Treasury traded mostly flat on Monday, as investors appeared to take a breather after last week's hotter-than-expected inflation prints caused some investors to ditch U.S. debt.
Data last week showed the Consumer Price Index jumped 4.2% from a year earlier in April, the fastest rate since 2008. The larger-than-expected rise in inflation intensified fears that the Federal Reserve could be forced to start tapering its easy monetary policy if the U.S. economy heats up too quickly.
"In Treasuries, yields rose sharply in reaction to the CPI report as the 10-year yield hit 1.68%, a near-10-week high," wrote Tom Essaye, editor of The Sevens Report. "With inflation clearly accelerating in the coming months and the outlook for global central banks slowly shifting towards less accommodation, the trend in Treasury yields is higher."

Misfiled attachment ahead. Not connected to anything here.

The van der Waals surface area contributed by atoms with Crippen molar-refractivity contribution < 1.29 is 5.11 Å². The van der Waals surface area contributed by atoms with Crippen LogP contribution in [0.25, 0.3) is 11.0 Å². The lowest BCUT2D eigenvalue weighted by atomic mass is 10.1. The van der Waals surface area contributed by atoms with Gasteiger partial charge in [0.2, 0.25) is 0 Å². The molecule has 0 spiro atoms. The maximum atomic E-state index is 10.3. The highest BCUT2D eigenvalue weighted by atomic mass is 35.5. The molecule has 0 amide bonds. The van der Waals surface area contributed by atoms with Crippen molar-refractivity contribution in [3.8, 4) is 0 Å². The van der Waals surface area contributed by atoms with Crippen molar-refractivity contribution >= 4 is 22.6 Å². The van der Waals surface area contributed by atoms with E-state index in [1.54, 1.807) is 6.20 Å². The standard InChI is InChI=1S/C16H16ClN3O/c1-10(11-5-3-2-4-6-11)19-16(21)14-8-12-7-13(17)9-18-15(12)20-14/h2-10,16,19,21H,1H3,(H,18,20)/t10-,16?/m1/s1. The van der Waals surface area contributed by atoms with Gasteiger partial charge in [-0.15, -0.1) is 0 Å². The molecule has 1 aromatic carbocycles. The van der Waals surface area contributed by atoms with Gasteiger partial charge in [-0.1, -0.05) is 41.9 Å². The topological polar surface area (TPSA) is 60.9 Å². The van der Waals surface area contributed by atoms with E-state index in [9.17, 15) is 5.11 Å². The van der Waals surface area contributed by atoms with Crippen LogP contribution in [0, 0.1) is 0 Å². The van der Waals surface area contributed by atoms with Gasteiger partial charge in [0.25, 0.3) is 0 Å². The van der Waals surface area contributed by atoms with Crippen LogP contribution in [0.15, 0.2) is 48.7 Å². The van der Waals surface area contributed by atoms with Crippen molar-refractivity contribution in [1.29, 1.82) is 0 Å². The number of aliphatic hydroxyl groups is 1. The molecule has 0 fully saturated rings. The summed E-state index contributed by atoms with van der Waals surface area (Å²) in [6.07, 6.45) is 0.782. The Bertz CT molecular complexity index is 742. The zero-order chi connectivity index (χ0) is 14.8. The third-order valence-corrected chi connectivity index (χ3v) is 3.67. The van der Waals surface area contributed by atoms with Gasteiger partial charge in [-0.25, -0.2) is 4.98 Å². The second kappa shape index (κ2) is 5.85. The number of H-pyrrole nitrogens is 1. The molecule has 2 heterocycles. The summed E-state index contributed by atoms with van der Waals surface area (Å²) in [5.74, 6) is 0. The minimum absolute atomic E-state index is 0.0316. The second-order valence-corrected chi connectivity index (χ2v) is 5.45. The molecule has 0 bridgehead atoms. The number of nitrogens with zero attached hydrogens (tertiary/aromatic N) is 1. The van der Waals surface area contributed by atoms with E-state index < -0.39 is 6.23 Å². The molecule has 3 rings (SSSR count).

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The central bank has said it expects inflation to climb this year as a reopening of the U.S. economy and a reduction of Covid-19 cases rekindles demand for travel, dining and a variety of other goods and services.
But Fed officials have said they anticipate the 2021 rise to be transient and to fall short of its new goal of averaging 2% over time. The central bank wants to see prices rise faster than 2% for some time to make up for periods of lower inflation before making significant changes to monetary policy.
Investors will be keeping a close on eye on Fed minutes from the previous policy meeting, set to come out Wednesday, for any clues as to the central bank's thoughts on inflation.
The NAHB Housing Market Index for May is set to come out at 10 a.m. ET on Monday.
Fed Vice Chair Richard Clarida is due to make a speech on sovereign markets at the Federal Reserve Bank of Atlanta Financial Markets at 10:05 a.m. ET.
— CNBC's Yun Li contributed to this report.